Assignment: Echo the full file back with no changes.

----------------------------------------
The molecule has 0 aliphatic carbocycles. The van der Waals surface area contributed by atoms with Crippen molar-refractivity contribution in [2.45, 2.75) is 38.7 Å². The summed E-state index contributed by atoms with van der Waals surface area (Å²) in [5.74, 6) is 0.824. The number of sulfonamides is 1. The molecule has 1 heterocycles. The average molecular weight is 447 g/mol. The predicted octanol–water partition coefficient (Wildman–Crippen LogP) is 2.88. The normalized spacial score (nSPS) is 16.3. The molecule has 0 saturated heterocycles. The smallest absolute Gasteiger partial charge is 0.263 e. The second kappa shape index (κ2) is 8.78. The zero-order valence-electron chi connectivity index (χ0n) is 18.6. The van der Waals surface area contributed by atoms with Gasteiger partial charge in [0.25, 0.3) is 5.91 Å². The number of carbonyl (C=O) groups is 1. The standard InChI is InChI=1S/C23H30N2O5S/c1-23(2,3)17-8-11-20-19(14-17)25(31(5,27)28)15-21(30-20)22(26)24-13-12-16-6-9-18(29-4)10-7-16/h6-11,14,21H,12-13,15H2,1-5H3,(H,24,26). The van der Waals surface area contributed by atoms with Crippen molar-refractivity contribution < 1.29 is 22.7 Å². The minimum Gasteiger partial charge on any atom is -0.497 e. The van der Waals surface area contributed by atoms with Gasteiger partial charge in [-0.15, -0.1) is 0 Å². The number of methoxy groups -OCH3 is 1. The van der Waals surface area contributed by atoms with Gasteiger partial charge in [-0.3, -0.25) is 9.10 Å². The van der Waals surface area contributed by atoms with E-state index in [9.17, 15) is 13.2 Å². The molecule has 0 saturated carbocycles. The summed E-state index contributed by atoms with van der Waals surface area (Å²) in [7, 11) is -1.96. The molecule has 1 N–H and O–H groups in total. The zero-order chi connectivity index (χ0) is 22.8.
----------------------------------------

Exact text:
The molecule has 0 aliphatic carbocycles. The van der Waals surface area contributed by atoms with Crippen molar-refractivity contribution in [2.45, 2.75) is 38.7 Å². The summed E-state index contributed by atoms with van der Waals surface area (Å²) in [5.74, 6) is 0.824. The number of sulfonamides is 1. The molecule has 1 heterocycles. The average molecular weight is 447 g/mol. The predicted octanol–water partition coefficient (Wildman–Crippen LogP) is 2.88. The normalized spacial score (nSPS) is 16.3. The molecule has 0 saturated heterocycles. The smallest absolute Gasteiger partial charge is 0.263 e. The second kappa shape index (κ2) is 8.78. The zero-order valence-electron chi connectivity index (χ0n) is 18.6. The van der Waals surface area contributed by atoms with Gasteiger partial charge in [0.25, 0.3) is 5.91 Å². The number of carbonyl (C=O) groups is 1. The standard InChI is InChI=1S/C23H30N2O5S/c1-23(2,3)17-8-11-20-19(14-17)25(31(5,27)28)15-21(30-20)22(26)24-13-12-16-6-9-18(29-4)10-7-16/h6-11,14,21H,12-13,15H2,1-5H3,(H,24,26). The van der Waals surface area contributed by atoms with Crippen molar-refractivity contribution < 1.29 is 22.7 Å². The minimum Gasteiger partial charge on any atom is -0.497 e. The van der Waals surface area contributed by atoms with Gasteiger partial charge in [-0.15, -0.1) is 0 Å². The number of methoxy groups -OCH3 is 1. The van der Waals surface area contributed by atoms with Gasteiger partial charge in [-0.3, -0.25) is 9.10 Å². The van der Waals surface area contributed by atoms with E-state index in [9.17, 15) is 13.2 Å². The molecule has 0 saturated carbocycles. The summed E-state index contributed by atoms with van der Waals surface area (Å²) in [7, 11) is -1.96. The molecule has 1 N–H and O–H groups in total. The zero-order chi connectivity index (χ0) is 22.8.